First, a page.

Pensions, bonds, mortgages and futures contracts. There are indeed situations in which a prior legislative or governing body can obligate its successors to contractual mandates. Whenever a state or municipality borrows money and issues bonds, or enters into a mortgage on real estate, it makes a binding commitment upon future governing bodies to meet the terms of those agreements. What is different from retirement benefits, however, is that the exchange between present value (for the bond proceeds or the real estate) and future value (the future repayment) is direct and calculable and typically does not require a further future performance by the counterparty. The bond proceeds are received all at one time, and the real estate title is transferred. In certain "futures"-oriented financial agreements like interest-rate swaps, the parties do agree to future performance, but that involves an explicit written agreement and the terms are exclusive and complete. In pension law, the employee can walk out of the "implied contract" at any time and take another job, so this is a very lop-sided long-term option that previous elected officials have naively awarded without a clear and commensurate benefit to the taxpayers.
What rubs pension reformers raw is the idea that a public employee should be entitled to the lifetime claim that retirement benefits cannot be reduced for future service. Here, we tread into the thornier field of compensation law, and I do not purport to be an expert on the philosophical principles upon which the state courts made their decisions that gave such constitutional rights to public employees.
Lifetime vs. temporal rights. Common sense would suggest that in a competitive labor market, an employer (and especially an elected body in a representative democracy) must have the flexibility to determine the forms and levels of compensation necessary to attract and retain employees. In states with collective bargaining, that exchange transaction typically involves a collectively bargained labor agreement with a finite term. History has shown (witness the Bell California salary scandal) that lifetime, multi-year, self-renewing or evergreen employment agreements invite the devil's mischief and run contrary to the public's interest. The general practice in collective bargaining is that terms and conditions of employment are set for specific periods of time under the written agreement. Upon expiration, the clock starts fresh and all bets are off.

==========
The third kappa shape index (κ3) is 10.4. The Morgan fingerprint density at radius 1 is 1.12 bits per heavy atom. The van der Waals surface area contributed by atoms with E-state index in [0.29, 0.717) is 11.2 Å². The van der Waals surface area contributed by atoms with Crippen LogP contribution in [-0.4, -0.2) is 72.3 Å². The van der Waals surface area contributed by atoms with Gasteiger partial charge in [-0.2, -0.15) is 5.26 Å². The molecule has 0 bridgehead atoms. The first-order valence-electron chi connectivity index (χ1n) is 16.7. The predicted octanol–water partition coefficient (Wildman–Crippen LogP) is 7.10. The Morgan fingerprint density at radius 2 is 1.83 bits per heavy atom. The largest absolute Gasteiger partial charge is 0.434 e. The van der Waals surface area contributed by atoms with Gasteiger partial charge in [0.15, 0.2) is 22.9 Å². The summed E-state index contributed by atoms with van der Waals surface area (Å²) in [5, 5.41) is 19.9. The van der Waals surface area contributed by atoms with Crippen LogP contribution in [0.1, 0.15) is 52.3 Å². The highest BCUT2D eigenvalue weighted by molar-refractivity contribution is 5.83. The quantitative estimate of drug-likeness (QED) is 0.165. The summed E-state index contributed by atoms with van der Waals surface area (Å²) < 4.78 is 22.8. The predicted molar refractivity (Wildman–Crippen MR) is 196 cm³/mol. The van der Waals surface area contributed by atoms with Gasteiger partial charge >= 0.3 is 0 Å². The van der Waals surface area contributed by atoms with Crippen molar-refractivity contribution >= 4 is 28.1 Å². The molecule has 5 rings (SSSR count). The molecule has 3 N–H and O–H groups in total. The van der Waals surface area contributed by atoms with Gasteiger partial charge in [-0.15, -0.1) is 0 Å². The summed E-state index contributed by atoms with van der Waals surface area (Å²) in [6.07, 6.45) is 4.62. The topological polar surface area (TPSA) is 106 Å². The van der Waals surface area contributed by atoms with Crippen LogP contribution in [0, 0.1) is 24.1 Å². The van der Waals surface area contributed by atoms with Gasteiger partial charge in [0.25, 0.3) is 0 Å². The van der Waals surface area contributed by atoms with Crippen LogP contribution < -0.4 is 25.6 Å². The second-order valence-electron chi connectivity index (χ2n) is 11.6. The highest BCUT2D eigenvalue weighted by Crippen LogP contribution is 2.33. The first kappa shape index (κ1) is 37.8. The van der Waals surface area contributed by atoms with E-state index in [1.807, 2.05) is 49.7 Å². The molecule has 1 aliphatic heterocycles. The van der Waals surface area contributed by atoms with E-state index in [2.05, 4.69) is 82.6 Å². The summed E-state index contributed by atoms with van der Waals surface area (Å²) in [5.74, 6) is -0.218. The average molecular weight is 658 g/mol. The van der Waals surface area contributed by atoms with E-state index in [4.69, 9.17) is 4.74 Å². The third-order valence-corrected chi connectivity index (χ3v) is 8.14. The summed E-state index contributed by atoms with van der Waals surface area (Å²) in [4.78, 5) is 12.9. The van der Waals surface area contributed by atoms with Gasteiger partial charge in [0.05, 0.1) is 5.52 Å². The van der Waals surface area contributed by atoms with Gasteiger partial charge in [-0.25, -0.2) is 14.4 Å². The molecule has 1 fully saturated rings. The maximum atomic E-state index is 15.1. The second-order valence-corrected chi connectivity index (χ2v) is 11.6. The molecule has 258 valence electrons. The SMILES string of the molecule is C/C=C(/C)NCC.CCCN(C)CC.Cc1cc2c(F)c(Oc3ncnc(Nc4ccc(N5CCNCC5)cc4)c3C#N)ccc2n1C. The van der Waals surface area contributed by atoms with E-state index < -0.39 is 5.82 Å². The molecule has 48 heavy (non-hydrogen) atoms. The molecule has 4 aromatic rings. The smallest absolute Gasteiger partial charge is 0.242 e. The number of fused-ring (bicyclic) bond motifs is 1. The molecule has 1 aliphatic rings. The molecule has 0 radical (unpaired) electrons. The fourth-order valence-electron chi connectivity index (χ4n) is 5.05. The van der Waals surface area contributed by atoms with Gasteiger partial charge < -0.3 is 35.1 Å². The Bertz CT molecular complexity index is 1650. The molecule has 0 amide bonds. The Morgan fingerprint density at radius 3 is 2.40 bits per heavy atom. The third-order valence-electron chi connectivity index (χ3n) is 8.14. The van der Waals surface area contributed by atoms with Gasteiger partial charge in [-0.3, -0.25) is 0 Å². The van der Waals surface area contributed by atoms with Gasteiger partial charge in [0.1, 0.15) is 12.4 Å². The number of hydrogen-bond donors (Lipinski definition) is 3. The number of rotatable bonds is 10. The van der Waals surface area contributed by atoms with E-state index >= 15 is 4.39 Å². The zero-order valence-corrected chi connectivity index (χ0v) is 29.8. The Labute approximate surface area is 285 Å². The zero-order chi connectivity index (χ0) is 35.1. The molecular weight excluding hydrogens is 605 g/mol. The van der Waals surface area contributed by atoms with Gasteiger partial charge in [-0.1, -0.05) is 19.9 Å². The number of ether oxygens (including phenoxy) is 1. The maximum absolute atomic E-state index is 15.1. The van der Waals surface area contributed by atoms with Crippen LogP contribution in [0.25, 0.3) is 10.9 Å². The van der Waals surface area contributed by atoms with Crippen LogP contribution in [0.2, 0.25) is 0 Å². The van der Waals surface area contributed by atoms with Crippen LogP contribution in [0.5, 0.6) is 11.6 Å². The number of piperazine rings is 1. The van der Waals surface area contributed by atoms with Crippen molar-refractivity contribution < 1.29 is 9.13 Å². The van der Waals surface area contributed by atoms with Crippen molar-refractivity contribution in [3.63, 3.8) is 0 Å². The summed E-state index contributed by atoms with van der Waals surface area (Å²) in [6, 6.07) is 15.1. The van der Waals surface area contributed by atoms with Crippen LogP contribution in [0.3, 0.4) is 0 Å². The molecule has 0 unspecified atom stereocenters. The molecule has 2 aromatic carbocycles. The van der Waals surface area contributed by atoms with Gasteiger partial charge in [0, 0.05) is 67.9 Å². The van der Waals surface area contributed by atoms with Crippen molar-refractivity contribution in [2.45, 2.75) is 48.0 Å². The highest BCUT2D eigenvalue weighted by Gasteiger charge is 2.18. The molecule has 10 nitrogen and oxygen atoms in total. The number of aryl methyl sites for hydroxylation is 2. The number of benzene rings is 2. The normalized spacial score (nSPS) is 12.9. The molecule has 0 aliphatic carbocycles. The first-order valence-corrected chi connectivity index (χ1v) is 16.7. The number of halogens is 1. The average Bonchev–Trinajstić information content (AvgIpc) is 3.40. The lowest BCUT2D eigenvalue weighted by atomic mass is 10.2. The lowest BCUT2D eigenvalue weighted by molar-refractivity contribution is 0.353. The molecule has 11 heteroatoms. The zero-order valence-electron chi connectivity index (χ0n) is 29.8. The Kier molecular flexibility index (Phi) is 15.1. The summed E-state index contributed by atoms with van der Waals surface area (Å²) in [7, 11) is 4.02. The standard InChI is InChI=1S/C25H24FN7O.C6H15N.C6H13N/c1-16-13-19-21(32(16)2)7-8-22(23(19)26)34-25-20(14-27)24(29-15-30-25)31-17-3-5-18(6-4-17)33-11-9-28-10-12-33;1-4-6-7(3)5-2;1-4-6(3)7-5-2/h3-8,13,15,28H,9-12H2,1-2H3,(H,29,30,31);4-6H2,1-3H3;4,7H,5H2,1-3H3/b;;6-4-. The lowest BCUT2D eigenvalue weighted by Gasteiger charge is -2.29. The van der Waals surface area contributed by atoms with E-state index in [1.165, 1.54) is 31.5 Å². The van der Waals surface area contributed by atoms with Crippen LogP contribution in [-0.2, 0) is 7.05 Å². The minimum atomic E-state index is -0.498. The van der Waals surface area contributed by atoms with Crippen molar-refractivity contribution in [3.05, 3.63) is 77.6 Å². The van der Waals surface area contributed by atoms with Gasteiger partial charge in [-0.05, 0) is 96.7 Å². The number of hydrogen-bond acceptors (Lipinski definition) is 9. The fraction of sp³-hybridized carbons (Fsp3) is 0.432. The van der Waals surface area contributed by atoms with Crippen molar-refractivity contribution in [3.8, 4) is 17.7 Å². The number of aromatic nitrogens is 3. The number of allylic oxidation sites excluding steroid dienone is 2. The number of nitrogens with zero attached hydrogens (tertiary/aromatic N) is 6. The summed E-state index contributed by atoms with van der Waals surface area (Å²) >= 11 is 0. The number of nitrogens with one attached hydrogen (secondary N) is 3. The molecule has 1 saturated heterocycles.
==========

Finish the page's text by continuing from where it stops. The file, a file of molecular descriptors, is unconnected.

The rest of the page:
This does not mean that retirement system laws cannot or should not provide some basic protections to employees. For example, an employer should not be allowed to arbitrarily increase the required retirement age for vested employees in such a way that the current actuarial value of the employees' vested benefits are diminished. Nobody should work for "negative compensation" — which could result from an extreme jump-shift of the retirement age. ERISA protects private employees from this hazard, and public employees deserve similar protections. However, employers ought to have the right to incrementally adjust retirement ages for incumbent employees to reflect longevity and to rebalance a retirement system that has gone out of control and become unaffordable. The key test should be whether each employee's vested actuarial value of accrued benefits has been preserved under such changing conditions.
Such a test would enable public employers to restructure the employment compensation plan in various ways to meet changing labor market conditions and its own ability to pay. For example, a public employer might increase base salaries, or avoid layoffs and salary reductions, and reduce pension benefits for future service in a fair trade-off that is effectively precluded in some of these states. Otherwise, they will be forced to reduce salaries and lay off workers, curtail public services and punish both the public and the employees for the mistakes of the past.